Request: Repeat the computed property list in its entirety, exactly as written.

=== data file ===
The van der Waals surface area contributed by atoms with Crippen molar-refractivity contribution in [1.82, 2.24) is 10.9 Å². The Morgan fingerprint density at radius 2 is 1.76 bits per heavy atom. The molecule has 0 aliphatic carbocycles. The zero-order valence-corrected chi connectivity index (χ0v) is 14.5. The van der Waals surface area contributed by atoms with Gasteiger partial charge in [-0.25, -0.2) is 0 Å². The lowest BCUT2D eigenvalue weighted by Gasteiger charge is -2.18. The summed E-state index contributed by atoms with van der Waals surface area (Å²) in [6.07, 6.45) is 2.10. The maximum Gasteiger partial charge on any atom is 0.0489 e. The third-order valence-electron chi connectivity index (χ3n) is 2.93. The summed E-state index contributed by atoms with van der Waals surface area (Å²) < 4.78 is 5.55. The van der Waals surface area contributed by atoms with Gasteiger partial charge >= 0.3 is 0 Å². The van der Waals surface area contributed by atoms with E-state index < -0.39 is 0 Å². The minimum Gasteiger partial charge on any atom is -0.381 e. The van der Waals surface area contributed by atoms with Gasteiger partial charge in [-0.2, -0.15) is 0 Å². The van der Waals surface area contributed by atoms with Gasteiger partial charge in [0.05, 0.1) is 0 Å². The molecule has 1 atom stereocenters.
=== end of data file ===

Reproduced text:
The van der Waals surface area contributed by atoms with Crippen molar-refractivity contribution in [1.82, 2.24) is 10.9 Å². The Morgan fingerprint density at radius 2 is 1.76 bits per heavy atom. The molecule has 0 aliphatic carbocycles. The zero-order valence-corrected chi connectivity index (χ0v) is 14.5. The van der Waals surface area contributed by atoms with Gasteiger partial charge in [-0.25, -0.2) is 0 Å². The lowest BCUT2D eigenvalue weighted by Gasteiger charge is -2.18. The summed E-state index contributed by atoms with van der Waals surface area (Å²) in [6.07, 6.45) is 2.10. The maximum Gasteiger partial charge on any atom is 0.0489 e. The third-order valence-electron chi connectivity index (χ3n) is 2.93. The summed E-state index contributed by atoms with van der Waals surface area (Å²) < 4.78 is 5.55. The van der Waals surface area contributed by atoms with Gasteiger partial charge >= 0.3 is 0 Å². The van der Waals surface area contributed by atoms with E-state index < -0.39 is 0 Å². The minimum Gasteiger partial charge on any atom is -0.381 e. The van der Waals surface area contributed by atoms with Gasteiger partial charge in [-0.2, -0.15) is 0 Å². The van der Waals surface area contributed by atoms with Gasteiger partial charge in [0.05, 0.1) is 0 Å². The molecule has 1 atom stereocenters.